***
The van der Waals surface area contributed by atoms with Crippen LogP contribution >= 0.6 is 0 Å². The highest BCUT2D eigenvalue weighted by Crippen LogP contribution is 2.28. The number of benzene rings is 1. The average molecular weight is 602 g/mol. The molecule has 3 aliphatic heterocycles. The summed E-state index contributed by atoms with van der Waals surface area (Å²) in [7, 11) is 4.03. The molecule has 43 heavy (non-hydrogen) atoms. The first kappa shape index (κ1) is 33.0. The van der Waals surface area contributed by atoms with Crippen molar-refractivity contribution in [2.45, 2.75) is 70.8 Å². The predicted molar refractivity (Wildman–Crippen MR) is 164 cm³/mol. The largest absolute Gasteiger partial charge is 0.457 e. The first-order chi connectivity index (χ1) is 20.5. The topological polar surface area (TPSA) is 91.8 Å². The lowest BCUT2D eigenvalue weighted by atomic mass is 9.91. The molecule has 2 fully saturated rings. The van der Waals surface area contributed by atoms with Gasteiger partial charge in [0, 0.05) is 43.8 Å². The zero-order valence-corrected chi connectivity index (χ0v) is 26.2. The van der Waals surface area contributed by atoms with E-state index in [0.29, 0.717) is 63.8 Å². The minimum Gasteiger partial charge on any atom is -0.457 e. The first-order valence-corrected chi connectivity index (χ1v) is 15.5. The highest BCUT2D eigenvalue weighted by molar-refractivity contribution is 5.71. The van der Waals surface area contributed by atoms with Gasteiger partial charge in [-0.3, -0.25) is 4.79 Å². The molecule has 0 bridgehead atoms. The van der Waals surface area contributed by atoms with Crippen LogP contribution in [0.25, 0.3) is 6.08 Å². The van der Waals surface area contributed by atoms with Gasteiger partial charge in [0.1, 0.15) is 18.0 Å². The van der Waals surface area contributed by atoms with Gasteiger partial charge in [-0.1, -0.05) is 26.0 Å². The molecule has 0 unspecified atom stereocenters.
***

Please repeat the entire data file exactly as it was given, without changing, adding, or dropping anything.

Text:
The van der Waals surface area contributed by atoms with Crippen LogP contribution >= 0.6 is 0 Å². The highest BCUT2D eigenvalue weighted by Crippen LogP contribution is 2.28. The number of benzene rings is 1. The average molecular weight is 602 g/mol. The molecule has 3 aliphatic heterocycles. The summed E-state index contributed by atoms with van der Waals surface area (Å²) in [7, 11) is 4.03. The molecule has 43 heavy (non-hydrogen) atoms. The first kappa shape index (κ1) is 33.0. The van der Waals surface area contributed by atoms with Crippen molar-refractivity contribution in [2.45, 2.75) is 70.8 Å². The predicted molar refractivity (Wildman–Crippen MR) is 164 cm³/mol. The largest absolute Gasteiger partial charge is 0.457 e. The first-order chi connectivity index (χ1) is 20.5. The topological polar surface area (TPSA) is 91.8 Å². The lowest BCUT2D eigenvalue weighted by atomic mass is 9.91. The molecule has 2 fully saturated rings. The van der Waals surface area contributed by atoms with Gasteiger partial charge in [0, 0.05) is 43.8 Å². The zero-order valence-corrected chi connectivity index (χ0v) is 26.2. The van der Waals surface area contributed by atoms with E-state index in [0.29, 0.717) is 63.8 Å². The minimum Gasteiger partial charge on any atom is -0.457 e. The first-order valence-corrected chi connectivity index (χ1v) is 15.5. The highest BCUT2D eigenvalue weighted by molar-refractivity contribution is 5.71. The van der Waals surface area contributed by atoms with Gasteiger partial charge in [-0.3, -0.25) is 4.79 Å². The molecule has 0 bridgehead atoms. The van der Waals surface area contributed by atoms with Crippen LogP contribution in [0.25, 0.3) is 6.08 Å². The van der Waals surface area contributed by atoms with Gasteiger partial charge in [0.1, 0.15) is 18.0 Å². The van der Waals surface area contributed by atoms with Gasteiger partial charge in [-0.1, -0.05) is 26.0 Å². The molecule has 0 unspecified atom stereocenters.